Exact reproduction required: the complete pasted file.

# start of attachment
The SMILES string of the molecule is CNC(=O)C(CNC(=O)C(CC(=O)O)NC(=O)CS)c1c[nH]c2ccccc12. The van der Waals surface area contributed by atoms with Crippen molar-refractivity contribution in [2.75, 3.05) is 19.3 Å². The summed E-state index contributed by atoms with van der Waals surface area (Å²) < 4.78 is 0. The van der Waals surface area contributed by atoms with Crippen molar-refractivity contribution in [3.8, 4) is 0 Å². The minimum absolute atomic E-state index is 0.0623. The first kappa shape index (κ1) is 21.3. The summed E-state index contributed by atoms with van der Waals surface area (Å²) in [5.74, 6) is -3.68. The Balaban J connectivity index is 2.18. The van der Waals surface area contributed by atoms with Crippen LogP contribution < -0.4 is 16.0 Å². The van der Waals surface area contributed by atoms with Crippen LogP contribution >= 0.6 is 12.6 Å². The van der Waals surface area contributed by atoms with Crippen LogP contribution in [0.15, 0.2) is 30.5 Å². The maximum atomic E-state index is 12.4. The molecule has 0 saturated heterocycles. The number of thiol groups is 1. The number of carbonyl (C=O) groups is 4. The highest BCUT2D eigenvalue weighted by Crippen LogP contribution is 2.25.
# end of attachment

The SMILES string of the molecule is CNC(=O)C(CNC(=O)C(CC(=O)O)NC(=O)CS)c1c[nH]c2ccccc12. The van der Waals surface area contributed by atoms with Crippen molar-refractivity contribution in [2.75, 3.05) is 19.3 Å². The summed E-state index contributed by atoms with van der Waals surface area (Å²) < 4.78 is 0. The van der Waals surface area contributed by atoms with Crippen molar-refractivity contribution in [3.8, 4) is 0 Å². The minimum absolute atomic E-state index is 0.0623. The first kappa shape index (κ1) is 21.3. The summed E-state index contributed by atoms with van der Waals surface area (Å²) in [5.74, 6) is -3.68. The Balaban J connectivity index is 2.18. The van der Waals surface area contributed by atoms with Crippen LogP contribution < -0.4 is 16.0 Å². The van der Waals surface area contributed by atoms with Crippen LogP contribution >= 0.6 is 12.6 Å². The van der Waals surface area contributed by atoms with Crippen LogP contribution in [0.15, 0.2) is 30.5 Å². The maximum atomic E-state index is 12.4. The molecule has 0 saturated heterocycles. The number of thiol groups is 1. The number of carbonyl (C=O) groups is 4. The highest BCUT2D eigenvalue weighted by Crippen LogP contribution is 2.25.